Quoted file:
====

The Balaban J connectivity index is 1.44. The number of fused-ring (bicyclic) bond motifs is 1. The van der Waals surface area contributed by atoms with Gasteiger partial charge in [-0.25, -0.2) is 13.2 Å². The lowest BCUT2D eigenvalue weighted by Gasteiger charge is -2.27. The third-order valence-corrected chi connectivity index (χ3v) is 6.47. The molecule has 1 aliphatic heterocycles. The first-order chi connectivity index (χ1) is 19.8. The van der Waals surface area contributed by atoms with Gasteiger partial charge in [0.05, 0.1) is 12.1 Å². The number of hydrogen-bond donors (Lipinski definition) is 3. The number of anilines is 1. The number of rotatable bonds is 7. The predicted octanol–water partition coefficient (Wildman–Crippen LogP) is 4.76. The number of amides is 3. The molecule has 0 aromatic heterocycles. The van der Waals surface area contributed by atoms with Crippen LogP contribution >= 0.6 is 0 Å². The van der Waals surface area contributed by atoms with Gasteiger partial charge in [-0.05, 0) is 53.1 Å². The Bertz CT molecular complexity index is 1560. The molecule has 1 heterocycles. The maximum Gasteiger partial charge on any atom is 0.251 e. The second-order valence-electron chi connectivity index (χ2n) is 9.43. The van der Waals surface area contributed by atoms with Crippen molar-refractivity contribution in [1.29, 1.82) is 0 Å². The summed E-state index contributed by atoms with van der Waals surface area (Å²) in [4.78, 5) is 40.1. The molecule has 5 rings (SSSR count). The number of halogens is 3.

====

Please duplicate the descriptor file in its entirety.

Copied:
The Balaban J connectivity index is 1.44. The number of fused-ring (bicyclic) bond motifs is 1. The van der Waals surface area contributed by atoms with Gasteiger partial charge in [-0.25, -0.2) is 13.2 Å². The lowest BCUT2D eigenvalue weighted by Gasteiger charge is -2.27. The third-order valence-corrected chi connectivity index (χ3v) is 6.47. The molecule has 1 aliphatic heterocycles. The first-order chi connectivity index (χ1) is 19.8. The van der Waals surface area contributed by atoms with Gasteiger partial charge in [0.05, 0.1) is 12.1 Å². The number of hydrogen-bond donors (Lipinski definition) is 3. The number of anilines is 1. The number of rotatable bonds is 7. The predicted octanol–water partition coefficient (Wildman–Crippen LogP) is 4.76. The number of amides is 3. The molecule has 0 aromatic heterocycles. The van der Waals surface area contributed by atoms with Crippen LogP contribution >= 0.6 is 0 Å². The van der Waals surface area contributed by atoms with Gasteiger partial charge in [-0.05, 0) is 53.1 Å². The Bertz CT molecular complexity index is 1560. The molecule has 1 heterocycles. The maximum Gasteiger partial charge on any atom is 0.251 e. The second-order valence-electron chi connectivity index (χ2n) is 9.43. The van der Waals surface area contributed by atoms with Crippen molar-refractivity contribution in [1.29, 1.82) is 0 Å². The summed E-state index contributed by atoms with van der Waals surface area (Å²) in [4.78, 5) is 40.1. The molecule has 5 rings (SSSR count). The number of halogens is 3.